When discussing the case earlier, one thing I withheld until this particular section is the subtle camber of the case. The Santos Dumont Skeleton Micro-Rotor, like all Santos Dumont watches, does a great job of hugging and wrapping around the wrist. But, I cannot attribute this wonderful feel in fit solely to the case. It is also hugely in part due to the strap. The stainless-steel model we are largely focusing on, like the other two within the collection, comes with two straps. For the steel model, you receive both grey and blue alligator leather straps that pair well with the tones of the case and dial. They are also each quick-change straps, with underside tabs that can be pulled simply with your thumb to remove and swap with ease at your leisure. And here is where the tangent comes back full circle. The quick change portion of the strap on the underside is framed with a padded material that influences the ability of the strap to flex down. While the idea that the strap cannot flex straight down normally gives me anxiety, here the limit of the angle at which the strap can flex down is perfect by my standard and helps the fit of the strap to the case – offering a sense of integrated design. Effectively, the strap continues the subtle camber of the case, only bending downwards once you extend past the case. This ultimately creates the wrist-hugging effect I personally find very pleasant.
As a true skeleton watch, the components have nowhere to hide – everything from the gear works to the balance wheel are on fully display. So, while a two-hander, the watch always feels alive with moving components in view. The Cartier automatic skeleton 9629 MC calibre took two years to develop, a clear challenge being the need to keep the calibre thin enough to maintain the watch’s slimline look and replicating Dumont’s Demoiselle in the right manner that it can best function as an efficient micro-rotor to wind the watch. Its 44 hours of power reserve is certainly not breaking any records, but, considering it is an automatic, its run time can always be prolonged if worn or at least placed on a winder.
The limited edition
While I wish the stainless-steel model, and even the rose-gold model, had received the lacquered case treatment, unfortunately for buyers it is strictly limited to the 150-piece limited edition in yellow gold. As an owner of the 2022 Watches & Wonders Santos Dumont novelty with beige lacquer over its rose gold case, I am certainly biased in my fondness for the lacquered cases. It is just something you do not really see other brands do, and the manner in which Cartier does it just exhibits their mastery in aesthetics and design. Something I did not know, however, until I visited the manufacture after the 2023 edition of Watches & Wonders is the fact the lacquering, both on the case and in the movements (for all three models), is actually performed by their artisans/watchmakers within their esteemed Métiers d’ Art facility. Therefore, they have to be strategic and careful about what they place within the queue of this small group of highly talented artisans who are keeping methods and traditions at risk of becoming extinct alive. Understandably, the lacquering also adds cost to the final retail price. So, perhaps it is best Cartier left the steel model un-lacquered.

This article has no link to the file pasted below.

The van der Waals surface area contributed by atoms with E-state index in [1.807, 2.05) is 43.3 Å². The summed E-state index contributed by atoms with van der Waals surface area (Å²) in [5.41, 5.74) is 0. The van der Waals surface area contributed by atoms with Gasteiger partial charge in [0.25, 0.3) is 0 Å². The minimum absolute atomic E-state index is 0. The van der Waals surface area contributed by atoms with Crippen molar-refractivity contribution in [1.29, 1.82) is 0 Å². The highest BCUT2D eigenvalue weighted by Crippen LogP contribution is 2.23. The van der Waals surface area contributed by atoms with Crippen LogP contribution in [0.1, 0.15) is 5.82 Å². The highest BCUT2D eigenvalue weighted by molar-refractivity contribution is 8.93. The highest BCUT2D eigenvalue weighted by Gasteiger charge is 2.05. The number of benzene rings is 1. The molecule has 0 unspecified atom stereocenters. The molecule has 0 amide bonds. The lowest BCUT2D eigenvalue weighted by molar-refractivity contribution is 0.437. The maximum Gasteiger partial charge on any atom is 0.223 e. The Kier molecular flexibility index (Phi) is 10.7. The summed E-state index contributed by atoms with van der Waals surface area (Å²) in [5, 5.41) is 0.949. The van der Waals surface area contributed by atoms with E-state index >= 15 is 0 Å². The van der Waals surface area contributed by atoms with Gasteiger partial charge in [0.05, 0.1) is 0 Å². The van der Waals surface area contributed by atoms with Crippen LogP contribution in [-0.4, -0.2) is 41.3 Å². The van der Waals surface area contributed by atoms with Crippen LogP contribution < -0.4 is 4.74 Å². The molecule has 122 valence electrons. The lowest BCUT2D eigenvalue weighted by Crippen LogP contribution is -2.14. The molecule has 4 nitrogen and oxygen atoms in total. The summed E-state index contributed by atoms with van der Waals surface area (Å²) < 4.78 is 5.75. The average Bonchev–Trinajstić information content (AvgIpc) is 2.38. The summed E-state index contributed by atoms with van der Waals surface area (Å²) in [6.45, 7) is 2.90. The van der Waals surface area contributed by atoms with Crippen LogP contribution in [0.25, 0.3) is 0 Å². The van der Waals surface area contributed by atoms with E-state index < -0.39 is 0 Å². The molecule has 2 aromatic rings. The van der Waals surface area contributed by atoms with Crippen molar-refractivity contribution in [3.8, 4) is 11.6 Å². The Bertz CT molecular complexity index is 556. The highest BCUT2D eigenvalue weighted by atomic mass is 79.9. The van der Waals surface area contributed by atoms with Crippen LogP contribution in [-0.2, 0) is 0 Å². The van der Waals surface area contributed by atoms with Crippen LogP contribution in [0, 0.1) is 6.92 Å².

Skeleton watches can feel overly technical in appearance at times and, as a result, only speak to the gearhead base of collectors. The Cartier Santos Dumont Skeleton Micro-Rotor, however, excels by not sacrificing any of the Cartier-class while delving into this more technical look. It still is very much a Cartier watch in look and feel – almost like the designers of today collaborated with the original designers of the Santos Dumont. It is a wonderful tribute to Albert Santos Dumont and the history of the collection, along with being a testament of the know-how of Cartier today. To be both custodians of the past, while also being fresh and innovative, is a very difficult thing. So power to Cartier for being the gold-standard of this tricky balancing act.
Cartier Santos Dumont Skeleton Micro-Rotor pricing and availability:
The Cartier Santos Dumont Skeleton Micro-Rotor collection is now available for inquiries. Price: €27,900 (stainless steel), Upon Request (precious metal)
|Model||Santos-Dumont Skeleton Micro-Rotor|
|Case Dimensions||31.4mm (D) x 8mm (T) x 43.5mm (L2L)|
|Case Material||Stainless steel, rose gold, or navy-lacquered yellow gold|
|Dial||Skeleton, with case-tone matching and lacquered bridges|
|Crystal||Sapphire crystal and caseback|
|Bracelet/Strap||Alligator-skin leather strap with case matching ardillon buckle
Stainless steel: Grey and blue leather straps
Rose gold: Burgundy and brown leather straps
Yellow gold: Blue and dark blue leather straps
|Movement||Cartier automatic skeleton 9629 MC|
|Power Reserve||44 hours|
|Availability||Available now for inquires, navy-lacquered yellow gold model limited to 150 pcs.|
|Price||€27,900 (stainless steel), Upon Request (precious metal)|